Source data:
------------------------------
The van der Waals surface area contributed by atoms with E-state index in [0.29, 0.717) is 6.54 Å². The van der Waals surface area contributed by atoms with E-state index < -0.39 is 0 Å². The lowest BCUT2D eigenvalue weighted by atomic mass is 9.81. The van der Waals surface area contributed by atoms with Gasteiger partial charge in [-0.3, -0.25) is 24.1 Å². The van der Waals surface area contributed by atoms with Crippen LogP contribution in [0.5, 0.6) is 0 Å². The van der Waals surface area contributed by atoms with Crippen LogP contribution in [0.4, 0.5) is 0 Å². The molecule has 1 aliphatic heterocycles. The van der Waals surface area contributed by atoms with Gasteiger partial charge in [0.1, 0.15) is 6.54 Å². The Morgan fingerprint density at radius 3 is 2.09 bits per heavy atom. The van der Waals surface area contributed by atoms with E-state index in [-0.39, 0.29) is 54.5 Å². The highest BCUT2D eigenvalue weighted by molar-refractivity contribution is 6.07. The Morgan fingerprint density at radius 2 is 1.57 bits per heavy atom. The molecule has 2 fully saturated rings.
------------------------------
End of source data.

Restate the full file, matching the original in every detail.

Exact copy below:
The van der Waals surface area contributed by atoms with E-state index in [0.29, 0.717) is 6.54 Å². The van der Waals surface area contributed by atoms with E-state index < -0.39 is 0 Å². The lowest BCUT2D eigenvalue weighted by atomic mass is 9.81. The van der Waals surface area contributed by atoms with Gasteiger partial charge in [-0.3, -0.25) is 24.1 Å². The van der Waals surface area contributed by atoms with Crippen LogP contribution in [0.5, 0.6) is 0 Å². The van der Waals surface area contributed by atoms with Crippen LogP contribution in [0.4, 0.5) is 0 Å². The molecule has 1 aliphatic heterocycles. The van der Waals surface area contributed by atoms with Gasteiger partial charge in [0.1, 0.15) is 6.54 Å². The Morgan fingerprint density at radius 3 is 2.09 bits per heavy atom. The van der Waals surface area contributed by atoms with E-state index in [-0.39, 0.29) is 54.5 Å². The highest BCUT2D eigenvalue weighted by molar-refractivity contribution is 6.07. The Morgan fingerprint density at radius 2 is 1.57 bits per heavy atom. The molecule has 2 fully saturated rings.